Laney [21] introduced one of the first and most widely embraced attempts to define Big Data. The author suggested that Volume, Variety, and Velocity (or else the three Vs) are the three dimensions of challenges in data management. Volume refers to the magnitude of data. The thresholds that discriminate data from big data however are vague, as they keep increasing due to the soaring of sensors supplying data. Variety refers to the heterogeneity of the data, while velocity refers to the rate at which data is generated, retrieved and processed. Data creation rate is currently increasing rapidly with smartphones and sensors, and is expected to multiply in the era of the Internet of Things.

In addition to the three Vs, other dimensions that characterize other aspects of Big Data are described in literature. The factor of veracity [12], which describes the quality of the data, is an additional important characteristic that provides assessment of the data. Finally, another term is value [26], which describes the dimension of the data values in the context of Big Data integration.

Due to the vague nature of Big Data, several research fields are involved in the process of its management and manipulation. Such fields include, but are not limited to, storage, operations, analytics, security, ethics and visualization. This paper will focus on the classification of the major Big Data types, on the existing visualization techniques and on potential future directions of visualization and interaction with Big Data in the context of Ambient Intelligence environments.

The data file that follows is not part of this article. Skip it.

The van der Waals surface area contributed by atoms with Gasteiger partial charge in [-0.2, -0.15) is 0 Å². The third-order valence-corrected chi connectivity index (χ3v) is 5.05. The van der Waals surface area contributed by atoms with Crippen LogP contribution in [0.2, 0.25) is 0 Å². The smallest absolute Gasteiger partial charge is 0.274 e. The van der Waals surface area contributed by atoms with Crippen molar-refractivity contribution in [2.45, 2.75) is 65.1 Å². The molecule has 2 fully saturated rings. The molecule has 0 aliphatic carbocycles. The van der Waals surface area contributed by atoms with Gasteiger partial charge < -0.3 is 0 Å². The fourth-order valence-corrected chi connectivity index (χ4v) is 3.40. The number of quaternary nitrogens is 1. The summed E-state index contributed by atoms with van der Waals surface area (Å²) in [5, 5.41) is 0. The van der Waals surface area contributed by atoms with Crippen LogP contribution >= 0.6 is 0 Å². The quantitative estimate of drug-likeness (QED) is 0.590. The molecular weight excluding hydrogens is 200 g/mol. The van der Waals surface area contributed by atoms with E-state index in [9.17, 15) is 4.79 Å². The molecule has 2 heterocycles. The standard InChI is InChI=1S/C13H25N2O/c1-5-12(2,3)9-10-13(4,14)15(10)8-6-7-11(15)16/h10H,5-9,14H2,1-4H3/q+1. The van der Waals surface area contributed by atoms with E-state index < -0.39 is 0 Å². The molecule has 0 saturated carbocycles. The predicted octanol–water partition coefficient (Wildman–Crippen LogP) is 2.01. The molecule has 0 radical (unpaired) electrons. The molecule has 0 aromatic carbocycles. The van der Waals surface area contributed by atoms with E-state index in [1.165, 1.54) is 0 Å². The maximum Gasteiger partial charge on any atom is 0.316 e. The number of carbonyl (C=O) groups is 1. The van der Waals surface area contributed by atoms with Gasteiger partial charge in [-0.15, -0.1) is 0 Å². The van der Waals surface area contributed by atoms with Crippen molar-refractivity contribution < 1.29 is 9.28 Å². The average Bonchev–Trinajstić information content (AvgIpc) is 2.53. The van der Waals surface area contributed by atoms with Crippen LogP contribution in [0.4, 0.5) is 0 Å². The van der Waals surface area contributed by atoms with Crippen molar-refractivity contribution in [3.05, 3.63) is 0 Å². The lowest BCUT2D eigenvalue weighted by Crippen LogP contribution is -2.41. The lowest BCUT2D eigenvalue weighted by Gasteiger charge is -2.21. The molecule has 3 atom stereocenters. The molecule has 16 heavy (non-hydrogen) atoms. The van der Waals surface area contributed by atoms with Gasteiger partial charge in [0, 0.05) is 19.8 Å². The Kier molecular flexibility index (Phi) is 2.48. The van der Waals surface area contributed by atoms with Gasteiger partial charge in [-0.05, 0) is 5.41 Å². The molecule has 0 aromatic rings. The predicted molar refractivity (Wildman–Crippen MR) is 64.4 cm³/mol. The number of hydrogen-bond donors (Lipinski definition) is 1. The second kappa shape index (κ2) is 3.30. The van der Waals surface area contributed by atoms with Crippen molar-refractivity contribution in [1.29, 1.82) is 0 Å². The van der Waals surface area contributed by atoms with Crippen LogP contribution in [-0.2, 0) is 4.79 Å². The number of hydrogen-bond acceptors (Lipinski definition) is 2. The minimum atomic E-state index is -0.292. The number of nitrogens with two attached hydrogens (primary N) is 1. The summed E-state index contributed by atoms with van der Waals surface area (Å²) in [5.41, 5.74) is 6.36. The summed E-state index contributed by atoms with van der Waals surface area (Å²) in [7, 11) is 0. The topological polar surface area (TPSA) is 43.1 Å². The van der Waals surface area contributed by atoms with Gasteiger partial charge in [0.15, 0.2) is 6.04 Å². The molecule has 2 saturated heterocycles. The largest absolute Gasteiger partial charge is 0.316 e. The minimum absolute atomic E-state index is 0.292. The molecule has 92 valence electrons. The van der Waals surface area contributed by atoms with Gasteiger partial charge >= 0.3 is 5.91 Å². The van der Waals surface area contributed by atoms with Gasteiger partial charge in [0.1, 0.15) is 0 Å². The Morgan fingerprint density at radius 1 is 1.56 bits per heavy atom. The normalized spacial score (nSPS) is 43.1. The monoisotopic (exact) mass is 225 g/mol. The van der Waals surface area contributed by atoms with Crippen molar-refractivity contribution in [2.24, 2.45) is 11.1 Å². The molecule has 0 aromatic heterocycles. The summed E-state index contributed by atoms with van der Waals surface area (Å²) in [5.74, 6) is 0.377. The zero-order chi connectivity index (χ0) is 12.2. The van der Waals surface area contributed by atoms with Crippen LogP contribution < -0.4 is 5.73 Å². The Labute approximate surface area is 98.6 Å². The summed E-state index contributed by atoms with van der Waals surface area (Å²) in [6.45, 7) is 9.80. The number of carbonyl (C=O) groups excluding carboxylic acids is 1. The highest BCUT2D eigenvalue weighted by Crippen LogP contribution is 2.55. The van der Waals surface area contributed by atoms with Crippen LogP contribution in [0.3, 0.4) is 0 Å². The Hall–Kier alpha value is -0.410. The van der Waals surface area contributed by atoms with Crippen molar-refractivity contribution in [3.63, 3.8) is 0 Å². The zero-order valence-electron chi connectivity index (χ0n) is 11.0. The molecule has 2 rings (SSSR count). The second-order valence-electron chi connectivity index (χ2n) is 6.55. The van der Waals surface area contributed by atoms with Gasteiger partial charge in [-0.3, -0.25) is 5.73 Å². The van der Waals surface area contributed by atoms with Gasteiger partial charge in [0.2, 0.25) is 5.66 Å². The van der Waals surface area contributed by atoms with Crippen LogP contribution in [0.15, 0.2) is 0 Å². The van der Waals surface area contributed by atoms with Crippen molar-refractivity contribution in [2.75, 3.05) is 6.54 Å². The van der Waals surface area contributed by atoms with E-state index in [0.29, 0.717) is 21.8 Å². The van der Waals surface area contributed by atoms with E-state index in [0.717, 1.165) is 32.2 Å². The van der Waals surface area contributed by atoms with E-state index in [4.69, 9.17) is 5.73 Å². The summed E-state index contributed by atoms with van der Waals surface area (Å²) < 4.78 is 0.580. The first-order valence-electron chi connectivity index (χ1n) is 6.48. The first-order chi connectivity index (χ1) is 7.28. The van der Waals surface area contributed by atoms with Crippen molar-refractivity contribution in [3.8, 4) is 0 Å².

2 Big Data Analytics

Big Data Analytics refer to the process of studying, exploring and reporting on Big Data, aiming at assisting the human decision making process. Apart from reporting and visualization, operations that belong to several research fields are involved, such as predictive analytics, data mining, anomaly detection, statistical analysis and text analytics. As mentioned in [10], research challenges regarding Big Data analytics involve both structural approaches and visualization concerns. The structural approaches refer to the infrastructure that allows making operations on Big Data, while visualization concerns encompass the nature of the data source in terms of presentation.